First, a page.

The defendant testified that the boys told him on the night of February 9 that the stuff was in his garage; that he was angry and that he had to get rid of it; that he took the chest of tools out that night and hid it; that the next morning he and the boys took the motor to Los Angeles and went to several places trying to sell it; that ‘I didn't care whether I sold it, borrowed money on it or what’; that they went back to Anaheim; that he left the motor at the service station and gave the boys all he got out of it; that he told the boys he would borrow some money on the motor and they were to pay the money back; that the boys told him on Friday night they were expecting a detective over there; that he told one of the boys to ‘get rid of it’; and that this boy's mother had refused to let the boys use her car any more ‘so I put the stuff in my car and disposed of it. There is your story in flatfoot.’ There was also evidence that over a considerable period prior to February 7, the defendant had told these boys that if they found anything to steal, which was profitable, he thought he could help them in disposing of it.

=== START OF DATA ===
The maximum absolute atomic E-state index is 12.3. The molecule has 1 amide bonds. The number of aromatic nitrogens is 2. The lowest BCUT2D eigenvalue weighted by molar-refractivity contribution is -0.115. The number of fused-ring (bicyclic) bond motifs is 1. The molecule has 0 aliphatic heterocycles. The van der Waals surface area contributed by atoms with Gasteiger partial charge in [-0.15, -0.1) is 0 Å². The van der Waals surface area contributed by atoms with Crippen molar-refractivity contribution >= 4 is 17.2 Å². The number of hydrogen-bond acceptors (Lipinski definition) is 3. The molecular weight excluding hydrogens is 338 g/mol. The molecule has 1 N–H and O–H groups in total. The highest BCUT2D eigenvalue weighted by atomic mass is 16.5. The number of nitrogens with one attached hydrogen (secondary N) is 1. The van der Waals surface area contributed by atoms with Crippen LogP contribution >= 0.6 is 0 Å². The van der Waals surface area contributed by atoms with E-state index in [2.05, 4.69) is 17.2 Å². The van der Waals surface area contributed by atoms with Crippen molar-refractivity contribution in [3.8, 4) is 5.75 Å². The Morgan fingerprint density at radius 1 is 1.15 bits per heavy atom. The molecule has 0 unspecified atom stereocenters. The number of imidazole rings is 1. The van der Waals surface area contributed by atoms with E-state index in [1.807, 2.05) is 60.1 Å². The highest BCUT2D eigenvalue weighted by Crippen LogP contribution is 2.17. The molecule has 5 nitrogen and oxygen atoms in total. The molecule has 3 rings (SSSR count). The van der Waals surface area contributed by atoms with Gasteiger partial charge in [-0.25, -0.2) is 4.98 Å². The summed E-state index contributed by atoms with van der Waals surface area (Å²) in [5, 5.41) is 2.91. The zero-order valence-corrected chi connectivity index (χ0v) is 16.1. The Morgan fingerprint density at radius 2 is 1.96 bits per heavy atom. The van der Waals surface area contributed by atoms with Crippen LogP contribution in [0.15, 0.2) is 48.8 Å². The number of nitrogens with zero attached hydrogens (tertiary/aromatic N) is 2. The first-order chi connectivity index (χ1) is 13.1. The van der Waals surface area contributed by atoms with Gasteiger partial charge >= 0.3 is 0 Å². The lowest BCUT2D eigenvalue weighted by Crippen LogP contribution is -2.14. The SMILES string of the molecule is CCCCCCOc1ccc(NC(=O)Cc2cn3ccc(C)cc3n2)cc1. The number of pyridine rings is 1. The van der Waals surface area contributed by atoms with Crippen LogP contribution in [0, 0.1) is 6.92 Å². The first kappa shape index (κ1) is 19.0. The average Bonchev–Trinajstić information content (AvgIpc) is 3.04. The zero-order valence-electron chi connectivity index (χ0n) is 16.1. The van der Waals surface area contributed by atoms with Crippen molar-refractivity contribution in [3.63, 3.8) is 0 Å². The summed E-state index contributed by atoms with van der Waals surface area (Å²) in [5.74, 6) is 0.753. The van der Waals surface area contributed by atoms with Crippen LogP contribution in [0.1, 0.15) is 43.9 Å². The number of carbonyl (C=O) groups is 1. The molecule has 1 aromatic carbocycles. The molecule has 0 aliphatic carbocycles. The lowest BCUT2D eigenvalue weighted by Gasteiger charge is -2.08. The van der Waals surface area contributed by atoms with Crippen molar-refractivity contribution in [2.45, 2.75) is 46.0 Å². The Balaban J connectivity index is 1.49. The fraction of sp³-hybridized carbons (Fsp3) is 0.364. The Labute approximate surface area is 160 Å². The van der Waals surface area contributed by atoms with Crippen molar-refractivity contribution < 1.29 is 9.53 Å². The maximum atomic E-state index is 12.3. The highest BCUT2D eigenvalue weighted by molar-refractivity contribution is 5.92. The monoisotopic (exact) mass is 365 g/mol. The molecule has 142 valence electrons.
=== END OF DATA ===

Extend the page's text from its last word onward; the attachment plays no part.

It is contended that the evidence is insufficient to support the verdict. It is argued that the defendant did not know that these articles were in his garage when they were first placed there; that without knowledge of their presence he could not have received the goods, or have intended to exercise dominion and control over them; and that any acts which occurred subsequent to the placing of the goods in his garage, without his knowledge, cannot be considered in determining whether or not he received them.